President Reagan said Monday his greatest victory at the Moscow summit came not in superpower negotiations but in the "words of faith, words of freedom, words of truth" that he gave to the Soviet people.
"It made me feel humble, that's the only way you could feel, it made me think that visiting Moscow on behalf of the American people was one of the highest privileges of my life," Reagan said a speech summing up his talks last week with Soviet leader Mikhail S. Gorbachev.Noting "how much things have changed" because of the friendly outcome of the five-day summit, Reagan began by greeting the Soviet delegation attending his address before the World Gas Conference.
The president said he left Moscow with an "impression of change, an impression of new possibilities, of new hope" stemming from Gorbachev's economic and social reforms.
Reagan said he was encouraged by his talks with Gorbachev on arms control, regional and bilateral matters and human rights, and his meetings with Soviet dissidents, refuseniks and Russian Orthodox monks.
He recalled one published report about an elderly woman who had witnessed the president's stroll through a Moscow street and was quoted as saying, "I like it that he says, God bless you."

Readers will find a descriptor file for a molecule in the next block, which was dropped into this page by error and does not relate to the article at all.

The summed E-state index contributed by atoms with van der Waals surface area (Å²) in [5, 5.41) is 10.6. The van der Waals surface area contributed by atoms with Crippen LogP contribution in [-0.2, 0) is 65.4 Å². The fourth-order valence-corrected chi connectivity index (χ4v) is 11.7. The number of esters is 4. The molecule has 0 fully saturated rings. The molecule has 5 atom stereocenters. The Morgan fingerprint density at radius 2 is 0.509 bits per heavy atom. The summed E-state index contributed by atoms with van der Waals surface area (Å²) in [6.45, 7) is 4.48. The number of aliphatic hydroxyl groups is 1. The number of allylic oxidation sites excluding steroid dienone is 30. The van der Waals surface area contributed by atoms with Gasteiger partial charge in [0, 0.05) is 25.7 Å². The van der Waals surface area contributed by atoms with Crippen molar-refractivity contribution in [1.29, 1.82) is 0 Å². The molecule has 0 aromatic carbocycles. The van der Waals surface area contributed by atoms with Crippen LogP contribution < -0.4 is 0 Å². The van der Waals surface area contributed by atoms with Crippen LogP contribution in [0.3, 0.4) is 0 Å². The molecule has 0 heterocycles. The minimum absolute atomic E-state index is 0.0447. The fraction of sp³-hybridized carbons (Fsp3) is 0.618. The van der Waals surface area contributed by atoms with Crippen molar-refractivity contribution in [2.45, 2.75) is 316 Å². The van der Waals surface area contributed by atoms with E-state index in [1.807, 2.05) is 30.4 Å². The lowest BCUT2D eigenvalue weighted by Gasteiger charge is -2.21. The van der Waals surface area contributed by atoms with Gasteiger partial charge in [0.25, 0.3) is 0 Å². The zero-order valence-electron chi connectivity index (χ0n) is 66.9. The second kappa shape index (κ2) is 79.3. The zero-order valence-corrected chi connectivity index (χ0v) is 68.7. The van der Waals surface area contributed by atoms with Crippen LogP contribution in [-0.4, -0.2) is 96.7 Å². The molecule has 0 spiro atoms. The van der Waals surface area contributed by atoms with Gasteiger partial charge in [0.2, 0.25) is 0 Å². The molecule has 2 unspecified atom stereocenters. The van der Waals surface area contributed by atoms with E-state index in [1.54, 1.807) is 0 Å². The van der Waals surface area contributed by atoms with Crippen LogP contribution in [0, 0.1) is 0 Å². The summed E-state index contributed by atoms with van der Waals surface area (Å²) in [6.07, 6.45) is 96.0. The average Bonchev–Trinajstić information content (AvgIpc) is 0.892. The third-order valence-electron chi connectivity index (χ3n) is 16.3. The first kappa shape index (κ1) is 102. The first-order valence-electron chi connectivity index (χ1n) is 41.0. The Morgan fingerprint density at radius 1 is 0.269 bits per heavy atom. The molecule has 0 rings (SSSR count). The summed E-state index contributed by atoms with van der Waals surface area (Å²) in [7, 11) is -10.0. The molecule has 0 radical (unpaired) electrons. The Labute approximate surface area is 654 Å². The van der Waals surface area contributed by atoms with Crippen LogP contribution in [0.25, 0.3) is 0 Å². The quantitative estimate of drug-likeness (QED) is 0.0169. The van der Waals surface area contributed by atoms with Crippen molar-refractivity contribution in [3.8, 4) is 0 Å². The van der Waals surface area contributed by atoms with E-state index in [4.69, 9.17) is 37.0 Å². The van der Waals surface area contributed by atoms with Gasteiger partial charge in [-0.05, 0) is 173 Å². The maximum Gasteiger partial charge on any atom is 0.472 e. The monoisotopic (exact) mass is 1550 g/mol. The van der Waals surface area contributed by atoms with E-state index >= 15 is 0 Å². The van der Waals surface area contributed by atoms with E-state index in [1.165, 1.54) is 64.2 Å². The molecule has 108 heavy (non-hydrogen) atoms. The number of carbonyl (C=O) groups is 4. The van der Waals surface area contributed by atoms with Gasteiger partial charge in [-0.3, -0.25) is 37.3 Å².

"There perhaps lies the greatest significance of what took place in Moscow last week - not that Ronald Reagan spoke there," Reagan said.
"I was only giving voice to the abiding beliefs of the American people, indeed of free people everywhere.
"No, it was that the words that were spoken were words of faith, words of freedom, words of truth. Unarmed truth is irresistible."
Since the end of the May 29-June 2 summit, Reagan has portrayed his sessions with Gorbachev as a turning point in East-West affairs.
On Saturday, Reagan said his Kremlin talks sowed the "seeds of freedom and greater trust" that he hopes will lead to increased liberty for the Soviet people.
"I just have to believe that, in ways we may not even be able to guess, those seeds will take root and grow," the president said in his weekly radio address from the Oval Office.
The president pointed to his and Gorbachev's exchange of ratification documents for the treaty banning medium-range nuclear missiles, calling it "the event that held perhaps the most immediate historic importance" during the summit.
The two leaders had signed the accord at their last meeting in December.